Thursday, April 7, 2011

Battlefield acoustical confusion

PBS has been running the old Civil War documentary by Ken Burns. On the fourth broadcast day there was a less than sixty second reference to an unusual phenomena...

What do the following sites have in common as made manifest by observational accounts: Gettysburg, Seven Pines, Iuka, Fort Donelson, Five Forks, Perryville and acoustical phenomena.


An acoustic shadow is an area through which sound waves fail to propagate, due to topographical obstructions or disruption of the waves via phenomena such as wind currents. A gobo refers to a movable acoustic isolation panel and that makes an acoustic shadow. As one website refers to it, "an acoustic shadow is to sound what a mirage is to light"[1]. For example, at the Battle of Iuka, a northerly wind prevented General Ulysses S. Grant from hearing the sounds of battle and sending more troops. Many other instances of acoustic shadowing were prevalent during the American Civil War, including the Battles of Seven Pines, Gaines' Mill, Perryville and Five Forks. Indeed, this is addressed in the Ken Burns' documentary "The Civil War" (produced and aired on PBS, September 1990). Persons nearby would see the smoke and flashes of light but not the corresponding roar of battle, while those in more distant locations would hear the sounds distinctly.


Battle of Gaines’s Mill – More than 91,000 men were engaged in battle at Gaines’s Mill, Virginia on June 27, 1862. Confederate commanders and troops were less than two miles from the battlefield and could plainly see the smoke and flashes from the guns and artillery, but not a sound could be heard of the battle for two hours. Strangely, the battle sounds from the Battle of Gaines’s Mill were easily heard in Staunton, Virginia over one hundred miles away.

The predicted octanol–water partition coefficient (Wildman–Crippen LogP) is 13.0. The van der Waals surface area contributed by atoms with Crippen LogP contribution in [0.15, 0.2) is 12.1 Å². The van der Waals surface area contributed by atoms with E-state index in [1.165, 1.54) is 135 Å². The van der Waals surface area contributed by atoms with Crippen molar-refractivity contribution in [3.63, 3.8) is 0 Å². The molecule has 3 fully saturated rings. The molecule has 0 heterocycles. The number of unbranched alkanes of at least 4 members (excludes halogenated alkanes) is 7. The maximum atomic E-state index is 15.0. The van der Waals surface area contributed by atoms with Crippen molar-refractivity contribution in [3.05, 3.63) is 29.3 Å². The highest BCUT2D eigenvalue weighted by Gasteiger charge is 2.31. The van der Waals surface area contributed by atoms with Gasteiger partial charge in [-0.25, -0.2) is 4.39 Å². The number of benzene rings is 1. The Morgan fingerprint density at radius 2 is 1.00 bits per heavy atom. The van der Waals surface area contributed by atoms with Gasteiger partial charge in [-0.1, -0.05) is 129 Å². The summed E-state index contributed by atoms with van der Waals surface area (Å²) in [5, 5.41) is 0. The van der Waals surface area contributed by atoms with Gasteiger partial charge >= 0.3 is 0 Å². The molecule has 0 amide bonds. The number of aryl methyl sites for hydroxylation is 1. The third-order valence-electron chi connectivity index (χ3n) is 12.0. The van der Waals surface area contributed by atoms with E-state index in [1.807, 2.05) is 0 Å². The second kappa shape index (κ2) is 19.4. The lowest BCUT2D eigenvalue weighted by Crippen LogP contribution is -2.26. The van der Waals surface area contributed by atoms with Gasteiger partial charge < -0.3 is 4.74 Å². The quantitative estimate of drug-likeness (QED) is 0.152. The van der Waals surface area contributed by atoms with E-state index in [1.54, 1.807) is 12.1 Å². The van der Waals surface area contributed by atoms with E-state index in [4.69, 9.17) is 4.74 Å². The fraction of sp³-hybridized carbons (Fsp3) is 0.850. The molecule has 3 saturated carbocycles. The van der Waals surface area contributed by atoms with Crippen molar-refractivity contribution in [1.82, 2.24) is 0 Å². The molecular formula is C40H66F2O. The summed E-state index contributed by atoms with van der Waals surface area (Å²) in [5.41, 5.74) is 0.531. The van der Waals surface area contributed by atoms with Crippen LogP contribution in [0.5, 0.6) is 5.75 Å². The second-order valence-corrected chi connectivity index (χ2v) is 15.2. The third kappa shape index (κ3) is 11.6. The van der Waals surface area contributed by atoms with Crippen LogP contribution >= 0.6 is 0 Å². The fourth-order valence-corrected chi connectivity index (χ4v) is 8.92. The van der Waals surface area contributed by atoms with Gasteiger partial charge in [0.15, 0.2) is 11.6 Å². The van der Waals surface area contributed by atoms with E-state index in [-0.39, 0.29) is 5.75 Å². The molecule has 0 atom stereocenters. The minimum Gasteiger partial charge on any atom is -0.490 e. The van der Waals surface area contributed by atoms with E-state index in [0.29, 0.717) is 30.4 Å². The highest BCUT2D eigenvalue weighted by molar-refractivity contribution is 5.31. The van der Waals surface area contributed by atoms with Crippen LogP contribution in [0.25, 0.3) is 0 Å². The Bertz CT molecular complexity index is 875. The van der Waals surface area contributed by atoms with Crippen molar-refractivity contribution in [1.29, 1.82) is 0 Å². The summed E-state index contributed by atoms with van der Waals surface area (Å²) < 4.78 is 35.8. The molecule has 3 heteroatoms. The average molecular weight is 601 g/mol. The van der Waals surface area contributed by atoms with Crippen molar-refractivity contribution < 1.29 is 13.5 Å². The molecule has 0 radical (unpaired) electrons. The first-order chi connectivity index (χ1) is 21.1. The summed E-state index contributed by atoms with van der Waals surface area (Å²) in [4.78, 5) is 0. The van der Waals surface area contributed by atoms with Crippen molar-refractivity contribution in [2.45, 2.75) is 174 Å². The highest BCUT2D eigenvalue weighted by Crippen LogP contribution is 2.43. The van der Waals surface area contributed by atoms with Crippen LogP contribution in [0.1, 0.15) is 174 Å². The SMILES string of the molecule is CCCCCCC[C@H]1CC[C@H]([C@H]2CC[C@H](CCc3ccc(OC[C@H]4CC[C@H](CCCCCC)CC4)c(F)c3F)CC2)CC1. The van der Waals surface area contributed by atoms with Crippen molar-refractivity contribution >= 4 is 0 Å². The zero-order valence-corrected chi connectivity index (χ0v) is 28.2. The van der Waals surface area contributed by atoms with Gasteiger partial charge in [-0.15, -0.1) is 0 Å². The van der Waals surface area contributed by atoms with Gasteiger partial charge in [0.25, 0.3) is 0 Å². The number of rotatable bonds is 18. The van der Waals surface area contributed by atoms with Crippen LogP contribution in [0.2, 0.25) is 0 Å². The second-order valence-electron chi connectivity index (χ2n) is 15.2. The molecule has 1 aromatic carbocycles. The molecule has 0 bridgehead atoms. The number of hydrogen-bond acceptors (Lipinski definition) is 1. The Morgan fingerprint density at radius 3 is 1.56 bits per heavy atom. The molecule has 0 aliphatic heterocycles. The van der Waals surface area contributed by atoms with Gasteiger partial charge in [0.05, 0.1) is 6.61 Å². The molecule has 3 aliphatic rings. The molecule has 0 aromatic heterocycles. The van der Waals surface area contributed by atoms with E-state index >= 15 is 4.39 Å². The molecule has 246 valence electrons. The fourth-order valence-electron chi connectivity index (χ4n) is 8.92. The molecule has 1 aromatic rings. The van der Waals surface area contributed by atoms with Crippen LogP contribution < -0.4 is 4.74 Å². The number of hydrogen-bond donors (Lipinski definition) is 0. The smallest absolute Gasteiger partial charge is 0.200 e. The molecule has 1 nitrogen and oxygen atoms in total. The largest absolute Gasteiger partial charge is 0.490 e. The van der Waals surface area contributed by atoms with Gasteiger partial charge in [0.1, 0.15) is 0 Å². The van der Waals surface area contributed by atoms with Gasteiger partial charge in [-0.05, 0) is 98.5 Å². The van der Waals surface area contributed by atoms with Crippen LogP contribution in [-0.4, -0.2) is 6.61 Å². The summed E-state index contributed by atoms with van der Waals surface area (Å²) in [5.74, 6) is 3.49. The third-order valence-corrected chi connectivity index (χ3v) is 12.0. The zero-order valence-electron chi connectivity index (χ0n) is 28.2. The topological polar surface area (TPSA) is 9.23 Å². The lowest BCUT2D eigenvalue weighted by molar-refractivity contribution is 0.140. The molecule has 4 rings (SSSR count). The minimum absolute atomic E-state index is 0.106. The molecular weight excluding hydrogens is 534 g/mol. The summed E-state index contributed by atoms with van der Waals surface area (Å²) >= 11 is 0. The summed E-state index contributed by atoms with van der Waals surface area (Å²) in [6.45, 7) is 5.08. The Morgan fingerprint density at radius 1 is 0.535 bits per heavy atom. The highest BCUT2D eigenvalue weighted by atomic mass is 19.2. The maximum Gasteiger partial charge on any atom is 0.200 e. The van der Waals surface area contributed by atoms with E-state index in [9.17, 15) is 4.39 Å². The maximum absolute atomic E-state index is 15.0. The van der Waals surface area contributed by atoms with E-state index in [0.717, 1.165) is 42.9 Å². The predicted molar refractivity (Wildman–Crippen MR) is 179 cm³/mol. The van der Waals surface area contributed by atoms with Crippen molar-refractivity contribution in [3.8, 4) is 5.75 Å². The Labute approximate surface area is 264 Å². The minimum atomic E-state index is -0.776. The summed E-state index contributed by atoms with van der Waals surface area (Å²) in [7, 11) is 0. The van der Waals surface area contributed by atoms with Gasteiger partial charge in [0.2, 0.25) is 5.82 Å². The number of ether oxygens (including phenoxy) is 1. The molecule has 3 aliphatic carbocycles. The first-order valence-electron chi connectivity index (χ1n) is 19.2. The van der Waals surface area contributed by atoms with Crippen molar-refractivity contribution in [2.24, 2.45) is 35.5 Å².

Five Forks – Fives Forks was fought from March 30 to April 1, 1865 and was part of the Appomattox Campaign. Confederate Generals George Pickett and Fitzhugh Lee were enjoying a shad bake with other generals north of Hatcher’s Run when the battle of Five Forks began a short distance away. Because of Acoustic Shadow, Pickett and Fitzhugh Lee were unaware a fight was under way. Pickett finally responded, but arrived late for the battle. Pickett and Fitzhugh Lee have been criticized by Civil War historians for not acting on "the dread immediacy of the crisis" at Five Forks.

The Battle of Gettysburg – The battle sounds from Gettysburg fought on July 1, 2, and 3, 1863 could be heard over one hundred miles away in Pittsburgh, but were not heard only ten miles from the battlefield.

"Thunderstorms and Cannons"

Civil War Acoustic Shadows


Charles D. Ross

ISBN: 1572492546

No comments: